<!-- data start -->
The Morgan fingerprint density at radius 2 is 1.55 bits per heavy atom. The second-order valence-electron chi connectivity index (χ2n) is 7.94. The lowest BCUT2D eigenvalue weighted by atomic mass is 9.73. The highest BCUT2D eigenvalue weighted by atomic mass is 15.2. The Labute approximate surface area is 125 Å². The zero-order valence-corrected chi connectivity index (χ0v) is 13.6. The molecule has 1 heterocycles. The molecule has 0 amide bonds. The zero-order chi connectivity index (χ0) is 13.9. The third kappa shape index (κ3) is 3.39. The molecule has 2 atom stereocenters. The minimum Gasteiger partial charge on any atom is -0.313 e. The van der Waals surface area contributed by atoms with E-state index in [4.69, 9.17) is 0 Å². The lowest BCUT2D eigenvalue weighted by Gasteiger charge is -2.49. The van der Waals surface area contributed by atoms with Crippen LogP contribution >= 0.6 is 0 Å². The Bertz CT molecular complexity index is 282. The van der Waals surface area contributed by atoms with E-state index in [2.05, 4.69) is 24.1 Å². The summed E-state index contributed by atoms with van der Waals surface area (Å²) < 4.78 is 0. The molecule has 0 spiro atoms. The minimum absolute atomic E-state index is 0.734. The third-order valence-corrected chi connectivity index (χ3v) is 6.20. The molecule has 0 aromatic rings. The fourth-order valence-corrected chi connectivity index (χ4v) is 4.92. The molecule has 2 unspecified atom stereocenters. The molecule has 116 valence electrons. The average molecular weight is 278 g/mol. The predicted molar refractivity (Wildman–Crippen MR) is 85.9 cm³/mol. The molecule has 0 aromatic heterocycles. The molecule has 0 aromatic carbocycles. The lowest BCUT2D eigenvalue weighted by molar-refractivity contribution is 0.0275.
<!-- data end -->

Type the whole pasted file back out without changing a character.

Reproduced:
The Morgan fingerprint density at radius 2 is 1.55 bits per heavy atom. The second-order valence-electron chi connectivity index (χ2n) is 7.94. The lowest BCUT2D eigenvalue weighted by atomic mass is 9.73. The highest BCUT2D eigenvalue weighted by atomic mass is 15.2. The Labute approximate surface area is 125 Å². The zero-order valence-corrected chi connectivity index (χ0v) is 13.6. The molecule has 1 heterocycles. The molecule has 0 amide bonds. The zero-order chi connectivity index (χ0) is 13.9. The third kappa shape index (κ3) is 3.39. The molecule has 2 atom stereocenters. The minimum Gasteiger partial charge on any atom is -0.313 e. The van der Waals surface area contributed by atoms with E-state index in [4.69, 9.17) is 0 Å². The lowest BCUT2D eigenvalue weighted by Gasteiger charge is -2.49. The van der Waals surface area contributed by atoms with Crippen LogP contribution >= 0.6 is 0 Å². The Bertz CT molecular complexity index is 282. The van der Waals surface area contributed by atoms with E-state index in [2.05, 4.69) is 24.1 Å². The summed E-state index contributed by atoms with van der Waals surface area (Å²) < 4.78 is 0. The molecule has 0 spiro atoms. The minimum absolute atomic E-state index is 0.734. The third-order valence-corrected chi connectivity index (χ3v) is 6.20. The molecule has 0 aromatic rings. The fourth-order valence-corrected chi connectivity index (χ4v) is 4.92. The molecule has 2 unspecified atom stereocenters. The molecule has 116 valence electrons. The average molecular weight is 278 g/mol. The predicted molar refractivity (Wildman–Crippen MR) is 85.9 cm³/mol. The molecule has 0 aromatic heterocycles. The molecule has 0 aromatic carbocycles. The lowest BCUT2D eigenvalue weighted by molar-refractivity contribution is 0.0275.